A new program director will soon lead the Boston College Prison Education Program, which kicked off its third year of instruction at the Massachusetts Correctional Institute in Shirley, Massachusetts earlier this month.

Patrick Conway M.A.’12, Ph.D. ’22, a doctoral candidate in the Higher Education program at BC’s Lynch School of Education and Human Development, will take over the program, affiliated with the Bard Prison Initiative, on October 4. A former criminal defense investigator, Conway has spent the past nine years teaching in prison education programs while conducting research exploring the nexus between institutions of higher education and prison systems.

“I'm pleased to welcome Patrick as our new program director,” said Provost and Dean of Faculties David Quigley, who plans to teach a history course in the program this spring. “His extensive experience in educating the incarcerated and his deep knowledge of our University and its mission convince me that he is the right colleague to lead this important initiative.”

Patrick Conway

Patrick Conway

In his new role, Conway will build on the work begun by founding director Isabel Lane, who stepped down this summer to pursue other interests. After instruction paused in 2020 due to COVID-19, the BC program admitted a second cohort of 16 incarcerated students this fall, bringing the total number of students to 27. The inmates, who underwent a competitive application process, will attend college-level liberal arts courses taught by BC faculty, and earn credits toward a BC degree.

Conway is already familiar with the classroom at MCI-Shirley, where he’s taught composition since the program’s inception in 2019. Prior to that, he taught composition and literature courses at state prisons in Norfolk and Framingham as part of the Boston University Prison Education Program, where he also assisted in the admissions process.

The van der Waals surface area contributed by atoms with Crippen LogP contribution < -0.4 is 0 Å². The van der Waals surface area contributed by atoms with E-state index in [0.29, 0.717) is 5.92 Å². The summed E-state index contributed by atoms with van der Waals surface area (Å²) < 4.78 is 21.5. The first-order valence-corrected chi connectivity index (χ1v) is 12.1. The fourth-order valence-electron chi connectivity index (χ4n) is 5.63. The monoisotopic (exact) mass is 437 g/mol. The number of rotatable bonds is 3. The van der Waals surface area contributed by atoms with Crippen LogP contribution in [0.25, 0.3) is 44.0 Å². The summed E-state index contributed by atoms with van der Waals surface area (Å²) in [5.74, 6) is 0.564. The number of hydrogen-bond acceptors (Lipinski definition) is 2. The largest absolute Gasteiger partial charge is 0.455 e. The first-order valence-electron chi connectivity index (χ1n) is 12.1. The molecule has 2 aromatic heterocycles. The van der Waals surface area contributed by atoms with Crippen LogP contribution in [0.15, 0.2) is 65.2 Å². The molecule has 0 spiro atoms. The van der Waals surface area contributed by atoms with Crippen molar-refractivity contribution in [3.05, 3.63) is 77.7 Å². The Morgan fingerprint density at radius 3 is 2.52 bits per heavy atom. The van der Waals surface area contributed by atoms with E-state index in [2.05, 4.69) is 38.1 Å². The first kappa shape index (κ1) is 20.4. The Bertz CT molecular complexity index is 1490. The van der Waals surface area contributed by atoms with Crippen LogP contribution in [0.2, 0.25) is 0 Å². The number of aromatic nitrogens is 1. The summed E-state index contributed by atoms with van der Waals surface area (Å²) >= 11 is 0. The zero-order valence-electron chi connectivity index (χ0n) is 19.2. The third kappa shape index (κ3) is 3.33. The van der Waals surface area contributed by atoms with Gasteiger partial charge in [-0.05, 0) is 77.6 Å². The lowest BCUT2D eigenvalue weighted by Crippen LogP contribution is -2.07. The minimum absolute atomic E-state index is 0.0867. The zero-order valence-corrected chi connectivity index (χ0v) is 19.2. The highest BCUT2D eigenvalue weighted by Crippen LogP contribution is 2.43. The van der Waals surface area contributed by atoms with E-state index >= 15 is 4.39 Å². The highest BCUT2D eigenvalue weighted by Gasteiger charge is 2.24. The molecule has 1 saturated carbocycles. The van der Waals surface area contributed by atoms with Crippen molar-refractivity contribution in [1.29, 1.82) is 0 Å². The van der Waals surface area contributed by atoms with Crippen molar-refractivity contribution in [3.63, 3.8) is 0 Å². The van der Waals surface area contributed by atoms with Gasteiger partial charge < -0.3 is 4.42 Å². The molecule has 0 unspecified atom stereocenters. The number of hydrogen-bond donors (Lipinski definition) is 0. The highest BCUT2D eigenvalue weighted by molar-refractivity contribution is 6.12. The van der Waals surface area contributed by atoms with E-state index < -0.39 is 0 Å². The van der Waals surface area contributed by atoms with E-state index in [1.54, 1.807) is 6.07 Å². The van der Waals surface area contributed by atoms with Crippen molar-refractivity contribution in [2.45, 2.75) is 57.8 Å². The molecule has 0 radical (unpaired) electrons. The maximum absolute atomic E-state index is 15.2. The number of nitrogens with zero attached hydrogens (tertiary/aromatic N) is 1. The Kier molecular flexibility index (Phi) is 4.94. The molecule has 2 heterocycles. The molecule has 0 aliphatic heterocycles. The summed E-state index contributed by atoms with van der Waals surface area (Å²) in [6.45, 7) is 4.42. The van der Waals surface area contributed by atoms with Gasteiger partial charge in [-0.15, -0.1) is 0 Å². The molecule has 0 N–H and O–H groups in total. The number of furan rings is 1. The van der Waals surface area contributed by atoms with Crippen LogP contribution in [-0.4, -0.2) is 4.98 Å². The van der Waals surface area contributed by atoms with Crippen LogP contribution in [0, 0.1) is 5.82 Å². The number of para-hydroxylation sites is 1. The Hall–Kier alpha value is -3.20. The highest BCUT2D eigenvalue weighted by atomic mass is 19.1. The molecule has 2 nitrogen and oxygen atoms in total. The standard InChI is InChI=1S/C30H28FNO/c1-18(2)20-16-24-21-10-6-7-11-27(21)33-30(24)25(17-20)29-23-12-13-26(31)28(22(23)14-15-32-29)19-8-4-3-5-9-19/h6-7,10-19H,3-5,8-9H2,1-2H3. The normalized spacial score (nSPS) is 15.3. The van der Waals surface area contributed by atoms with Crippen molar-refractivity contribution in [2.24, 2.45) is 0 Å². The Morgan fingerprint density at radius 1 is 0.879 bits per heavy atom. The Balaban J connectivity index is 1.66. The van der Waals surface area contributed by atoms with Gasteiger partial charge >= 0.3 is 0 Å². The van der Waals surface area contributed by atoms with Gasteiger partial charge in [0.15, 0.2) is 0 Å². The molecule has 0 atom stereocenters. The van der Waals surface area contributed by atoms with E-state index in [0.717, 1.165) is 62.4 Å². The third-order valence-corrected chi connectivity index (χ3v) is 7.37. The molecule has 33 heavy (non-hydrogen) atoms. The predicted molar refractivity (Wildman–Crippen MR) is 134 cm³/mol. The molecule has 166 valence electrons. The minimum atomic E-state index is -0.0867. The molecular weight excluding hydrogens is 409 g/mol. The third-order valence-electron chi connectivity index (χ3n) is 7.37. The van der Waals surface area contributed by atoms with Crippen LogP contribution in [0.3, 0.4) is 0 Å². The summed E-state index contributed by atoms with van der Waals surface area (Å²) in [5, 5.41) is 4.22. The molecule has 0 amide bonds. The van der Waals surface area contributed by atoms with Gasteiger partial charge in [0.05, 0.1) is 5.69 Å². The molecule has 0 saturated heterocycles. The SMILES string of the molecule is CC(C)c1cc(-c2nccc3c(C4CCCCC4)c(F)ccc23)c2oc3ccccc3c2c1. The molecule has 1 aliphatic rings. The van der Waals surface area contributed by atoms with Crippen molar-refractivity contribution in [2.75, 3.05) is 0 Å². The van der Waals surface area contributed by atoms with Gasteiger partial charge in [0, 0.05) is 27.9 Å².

Conway’s first introduction to the prison system came in 2007, when he worked as a criminal investigator for the public defender’s office in Washington, D.C. In addition to interviewing witnesses, taking photos of crime scenes, and testifying in court, Conway met regularly with clients at the D.C. jail, a place “completely empty of anything that was nourishing for the people that were there.” Three years later, he enrolled in a master’s degree program in English at Boston College and later taught his first prison education course, where he was struck by the power of the classroom to create space for inmates' personal development. 

“It's one of the only places in prison where for a two-hour window people don't feel like prisoners,” he said. “I think that’s so needed in people's lives, and it can lead to great discussions and really interesting insights.” 

In his research, Conway has studied prison education programs from multiple angles. His dissertation project, College Behind Bars: Exploring Justification for the Involvement of Higher Education in Prison, for which he was awarded a Lynch School doctoral dissertation completion fellowship, uses several methodologies to examine how relying on a rhetoric of recidivism—a prisoner’s tendency to reoffend—impacts prison education policies and programs. In a recent article in the Harvard Educational Review, Conway addressed the topic head-on, advocating for higher education as a critical part of a more humanized response to incarceration, rather than an attempt to address recidivism or save taxpayer dollars. 

As director of the BC program, Conway hopes to have an even greater impact in the prison education space, while getting others involved in what has become his life’s work.

“What excites me most about it is just how perfectly it seems to fit into BC's larger mission,” he said. “It reaffirms a commitment to the liberal arts and the impact they could have on people's lives, it's taking on one of the most pressing and challenging societal issues in mass incarceration, and it involves members of the BC community with acts of service and empathy toward a group who often remain either disparaged or ignored.”

Alix Hackett | University Communications | September 2021